Holocaust ed. bill clears Senate Education Committee; floor vote next

Rep. John Carney, the prime sponsor of the Holocaust Education bill, meets with Fred Whitaker and students from St. Francis of Assisi School prior to Thursday’s vote on the act by the Senate Committee on Education. (Community photo by Lee Chottiner)

FRANKFORT – Without an ounce of drama, the Kentucky Senate Committee on Education unanimously passed the Ann Klein and Fred Gross Holocaust Education Act Thursday, sending the bill to the Senate floor and moving the state closer than ever to mandatory Holocaust and genocide education.
Drama or no drama, though, Fred Whitaker, a science and religion teacher of Holocaust studies at St. Francis of Assisi School, who has spent 13 years lobbying for statewide Holocaust education, said he and his students will not let up until the bill is passed and signed by the governor.
He brought five eighth graders to Frankfort Thursday, two of whom delivered remarks to the committee. Meanwhile, other St. Francis students and parents are working the phones and social media, writing letters and emailing senators in what amounts to a political full-court press to pass the bill.
“Until the final vote is taken, and this is law, we will not stop,” Whitaker said.
Though the bill passed without opposition, it did not pass with consent, meaning senators may speak on floor about the measure.
“Members can rise and make speeches, Whitaker said. “We are hoping they’re excited to voice support. Of course, that also raises the opportunity to voice opposition,” Whitaker said. “It’s imperative that all of us who care call, write and inform our neighbors.”
The act, styled House Bill 128, would require every public middle and high school to teach the Holocaust and other acts of genocide as defined by the United Nations Convention on the Prevention and Punishment of the Crime of Genocide.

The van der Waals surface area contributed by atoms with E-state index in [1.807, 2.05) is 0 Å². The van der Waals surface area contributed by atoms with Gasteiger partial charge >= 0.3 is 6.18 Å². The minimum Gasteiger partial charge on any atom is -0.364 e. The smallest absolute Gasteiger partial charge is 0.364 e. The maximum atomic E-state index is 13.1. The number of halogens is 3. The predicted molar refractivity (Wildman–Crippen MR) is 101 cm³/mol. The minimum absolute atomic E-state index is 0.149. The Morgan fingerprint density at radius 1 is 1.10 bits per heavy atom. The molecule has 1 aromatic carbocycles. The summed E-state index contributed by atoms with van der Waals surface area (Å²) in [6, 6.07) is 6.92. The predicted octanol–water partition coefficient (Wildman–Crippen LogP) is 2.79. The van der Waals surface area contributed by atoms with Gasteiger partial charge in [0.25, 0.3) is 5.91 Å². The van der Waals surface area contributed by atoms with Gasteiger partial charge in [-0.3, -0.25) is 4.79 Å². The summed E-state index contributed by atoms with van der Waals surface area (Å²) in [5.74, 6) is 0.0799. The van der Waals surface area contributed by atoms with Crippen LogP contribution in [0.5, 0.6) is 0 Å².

A curriculum already exists thanks to an earlier law.
If the bill becomes law, Kentucky will join Florida, Illinois, New Jersey, California, Michigan, Indiana, New York and Rhode Island as states that require some degree of Holocaust and genocide education.
Gross, one of the namesakes of the bill, was on hand for the vote. He called it a “history-making moment.”
“It’s the teachers of Kentucky who initially gave me voice to tell my story,” the 81-year-old Gross told the committee, “and I am grateful.”
No date for a Senate vote was given, but Sen. Max Wise, chair of education committee, said he hoped, given that none of his members opposed the measure, it would “pass gracefully to the floor.”
Rep. John Carney, R-Campbellsville, the prime sponsor of the bill, told the committee, “We cannot repeat the mistakes of the Holocaust. If we do, we’re doomed to failure.”
Himself a history teacher, Carney told Community how he has seen the positive impact Holocaust education has on his students.
“I think it was one of the more knowledgeable and life-building lessons they brought out of my classroom,” he said.
St. Francis students Kaitlyn Calvery and Rosemary Peters echoed that sentiment when they addressed the committee.
“The Holocaust calls us into the most profound wisdom humanity has to teach,” Calvery said. “It summons us, with unique power, into making this wisdom our own and into understanding that we aren’t too young to create powerful moments, which bring healing, compassion and hope into our world.”
Students who study the Holocaust, Peters added, “will emerge with their moral compasses more magnetized, pointing more powerfully to compassion and justice.”





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